Guarding the Blu-ray Galaxy
Marvel turns off their once strong sense of reality for this off-the-wall adventure through space with a mismatched crew who are out to save… well, everything. While the narrative follows the too familiar ebbs and flows of these comic book behemoths, Guardians of the Galaxy is able to overcome those simple mistakes with mounds of character, witty humor, and booming action. Out of everyone in Marvel’s current canon, this the crew to sit down and have a coffee with. Their stories would be awesome.
Guardians of the Galaxy features an alternating aspect ratio in 3D, swapping between screen filling open matte IMAX and tighter 2.40:1 forms. With the 2D disc, the ratio remains stable via the wider format. With the screen space afforded to the typical IMAX ratio, this is unquestionably one of the cleanest, purest, sharpest, and pristine live action Blu-ray discs. It trounces the rest of Marvel/Disney’s HD output and expands the film’s scope.
During the finale as Ronan marches his ships toward populated cities, the gargantuan spectacle is held together by resolution on top of resolution, with a coating of resolution. Costumes soar in detailed luster, CG is aided by the exactness, and explosions are totally beautiful.
You can throw anything at those scenes. They exist free of noise, aliasing, compression; they’re flawless images just pouring out in sequence. Contrast is vivid, color choices are staggering, and depth is monumental. Guardians, at its peak, has some animated movies cowering under it, pleading for mercy. Disney’s disc must love the thesaurus for all its adjectives to “awesome.” Each one fits.
Things do calm down from this HD love fest. Non-open matte IMAX shots lose some (keyword: some) of their overarching splendor. Resolution is touch calmer, and fidelity is lightened slightly. Medium shots lack the punch, but not in an unnatural way which would show limitations of their digital sources.
Cinematography is dazzling in focus with color correction turning into a narrative-bound downer. The torrent of blues in ship interiors can grow tiring. It makes other story components all the stronger in visual merit though. Black levels can be caught in an overcast haze – plenty of smoke in this movie – although never enough to eliminate depth. This is not only a showcase, it’s almost perfect.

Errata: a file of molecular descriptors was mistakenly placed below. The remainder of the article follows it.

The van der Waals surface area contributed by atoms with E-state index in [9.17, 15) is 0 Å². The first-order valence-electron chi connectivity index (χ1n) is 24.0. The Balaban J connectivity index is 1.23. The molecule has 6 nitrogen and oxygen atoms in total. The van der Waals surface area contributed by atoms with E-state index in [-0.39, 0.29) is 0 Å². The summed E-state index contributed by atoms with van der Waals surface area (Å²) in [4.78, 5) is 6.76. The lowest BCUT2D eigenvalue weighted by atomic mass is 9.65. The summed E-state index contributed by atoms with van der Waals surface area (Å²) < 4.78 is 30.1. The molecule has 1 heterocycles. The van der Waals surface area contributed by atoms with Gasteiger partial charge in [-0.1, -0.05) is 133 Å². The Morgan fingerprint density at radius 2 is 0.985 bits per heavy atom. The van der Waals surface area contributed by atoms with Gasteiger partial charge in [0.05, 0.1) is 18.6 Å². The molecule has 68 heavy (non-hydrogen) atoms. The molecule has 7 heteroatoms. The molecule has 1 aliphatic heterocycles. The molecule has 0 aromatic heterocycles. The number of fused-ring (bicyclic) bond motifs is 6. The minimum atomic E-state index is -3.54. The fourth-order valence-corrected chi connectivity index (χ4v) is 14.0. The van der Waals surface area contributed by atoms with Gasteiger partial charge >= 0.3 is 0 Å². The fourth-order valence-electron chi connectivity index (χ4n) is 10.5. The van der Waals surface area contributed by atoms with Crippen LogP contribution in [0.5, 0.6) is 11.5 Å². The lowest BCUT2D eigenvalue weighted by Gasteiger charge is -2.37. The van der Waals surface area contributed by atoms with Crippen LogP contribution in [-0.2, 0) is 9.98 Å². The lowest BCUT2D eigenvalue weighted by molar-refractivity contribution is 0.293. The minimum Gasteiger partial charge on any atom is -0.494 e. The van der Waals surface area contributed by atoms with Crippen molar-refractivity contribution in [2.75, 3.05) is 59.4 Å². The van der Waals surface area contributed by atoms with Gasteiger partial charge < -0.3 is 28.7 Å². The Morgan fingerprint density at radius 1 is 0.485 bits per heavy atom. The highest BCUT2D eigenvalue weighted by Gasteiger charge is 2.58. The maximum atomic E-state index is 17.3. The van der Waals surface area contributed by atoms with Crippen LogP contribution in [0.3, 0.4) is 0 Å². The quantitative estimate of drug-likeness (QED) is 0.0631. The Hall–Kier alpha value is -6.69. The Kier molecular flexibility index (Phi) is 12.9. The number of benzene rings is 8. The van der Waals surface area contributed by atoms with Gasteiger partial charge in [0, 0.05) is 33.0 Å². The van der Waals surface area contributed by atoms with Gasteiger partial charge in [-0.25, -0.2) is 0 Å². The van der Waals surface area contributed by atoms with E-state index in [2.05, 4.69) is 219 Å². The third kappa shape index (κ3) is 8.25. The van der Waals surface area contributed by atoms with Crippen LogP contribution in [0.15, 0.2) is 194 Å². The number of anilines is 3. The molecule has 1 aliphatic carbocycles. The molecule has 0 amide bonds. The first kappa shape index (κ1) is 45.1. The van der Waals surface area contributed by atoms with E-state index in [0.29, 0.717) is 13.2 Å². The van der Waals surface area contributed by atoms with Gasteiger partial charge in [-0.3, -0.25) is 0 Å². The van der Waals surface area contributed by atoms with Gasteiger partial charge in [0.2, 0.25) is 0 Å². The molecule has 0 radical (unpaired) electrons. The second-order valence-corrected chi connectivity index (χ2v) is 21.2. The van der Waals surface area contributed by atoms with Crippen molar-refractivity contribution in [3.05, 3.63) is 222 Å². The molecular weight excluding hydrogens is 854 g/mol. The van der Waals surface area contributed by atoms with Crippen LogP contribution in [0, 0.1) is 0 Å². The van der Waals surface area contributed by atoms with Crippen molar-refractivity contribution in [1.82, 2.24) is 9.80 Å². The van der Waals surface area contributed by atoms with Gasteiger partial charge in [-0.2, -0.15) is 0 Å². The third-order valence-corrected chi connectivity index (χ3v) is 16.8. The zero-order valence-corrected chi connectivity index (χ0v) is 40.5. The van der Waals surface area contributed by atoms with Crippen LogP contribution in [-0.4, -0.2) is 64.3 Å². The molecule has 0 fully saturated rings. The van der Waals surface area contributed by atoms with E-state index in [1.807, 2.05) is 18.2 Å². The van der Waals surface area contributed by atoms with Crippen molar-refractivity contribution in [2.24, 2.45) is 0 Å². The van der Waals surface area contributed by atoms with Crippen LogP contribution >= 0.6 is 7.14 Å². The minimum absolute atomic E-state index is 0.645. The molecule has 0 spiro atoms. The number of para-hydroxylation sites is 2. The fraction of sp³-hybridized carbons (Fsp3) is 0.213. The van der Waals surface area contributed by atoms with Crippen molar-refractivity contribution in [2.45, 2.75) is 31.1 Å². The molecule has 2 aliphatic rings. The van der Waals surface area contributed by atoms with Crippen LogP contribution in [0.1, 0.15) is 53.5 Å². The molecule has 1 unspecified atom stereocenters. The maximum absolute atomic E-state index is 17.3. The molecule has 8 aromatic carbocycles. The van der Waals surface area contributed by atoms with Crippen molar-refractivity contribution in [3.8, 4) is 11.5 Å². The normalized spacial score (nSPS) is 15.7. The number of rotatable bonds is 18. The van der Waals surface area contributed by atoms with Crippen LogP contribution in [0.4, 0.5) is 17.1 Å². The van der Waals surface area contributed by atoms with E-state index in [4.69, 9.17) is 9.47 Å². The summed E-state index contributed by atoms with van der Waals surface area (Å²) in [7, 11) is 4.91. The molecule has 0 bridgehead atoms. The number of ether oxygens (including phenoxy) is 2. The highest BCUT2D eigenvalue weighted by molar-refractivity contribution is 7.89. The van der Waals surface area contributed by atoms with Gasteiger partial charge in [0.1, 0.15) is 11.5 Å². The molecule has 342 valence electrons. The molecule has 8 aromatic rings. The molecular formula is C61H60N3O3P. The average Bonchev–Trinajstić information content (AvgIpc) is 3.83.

And hey, even the 3D has some bite. Things are a touch better than in theaters actually, with a deeper separation between foreground and background, if still offering little exploitative trickery. Of course, this also comes back to IMAX scenarios where the full breadth of the screen can produce lavish work. Ships and planets flying by, lasers shot into the screen; there is definite attention to post conversion even if it is subdued in terms of aggression. A first act-closing zero gravity moment (and this also goes for any scenes with slow motion, floating debris) is marvelous. While not always on the stereoscopic attack, Guardians of the Galaxy has some 3D bliss to offer.
About the 2.40:1 frame: Imagery frequently breaks the illusion, spilling over into the dead space. It’s not true 2.40:1 (in 3D anyway) as with almost any of these alternating ratio movies. However, this little bit of 3D trickery has not lost its luster. The effect is small, but powerful.
With a heralded retro pop soundtrack, Disney’s DTS-HD mastering steps up to reproduce those tunes without fault. Vocals are perfect, instrumental spreads are great, and low-end work is smooth.
And then things go boom. Guardians of the Galaxy begins with some immediacy as Peter Quill is picked up with ship engines in a low hover and brakes slamming hard into the subwoofer. Key scenes are almost any action set-piece with the prison escape exemplary in capturing motion as guard bots hum as they spin around characters. Gunfire jumps from spot to spot convincingly, with caution used to place each round rather than making this a sea of noise. Little details are not lost. By the end, vehicles gather in a swarm of pulse beams and mini-explosions which show tremendous grace as they pass between channels.
Sound design plays a particular role, fluctuating bass within the hum of various engines. Small escape pods throb, fighter ships shake the room, massive warships dominate by sucking the air out. The varying levels embedded here is special and even rare anymore as most discs enjoy plainly blasting the sub with similar tones. Guardians is absolutely meticulous.
Director James Gunn leads off with commentary duties, an interesting enough track which plows through the details of this property and various secrets. Guide to the Galaxy, the first and longest of the featurettes (21 minutes) is a bit more playful than some of these studio pieces, although too short to give wider context. Intergalactic Visual Effects is a short blurb on creating the various elements needed for a film like this. Ultimately, it’s also abridged and simple.
A gag reel has some laughs, a few deleted scenes (with optional commentary) are decent enough, and a promo for Avengers: Age of Ultron is disappointingly minimal. For a movie of this scale (and profit), these bonuses are meager.
Click on the images below for full resolution screen captures taken directly from the Blu-ray. Images have not been altered in any way during the process.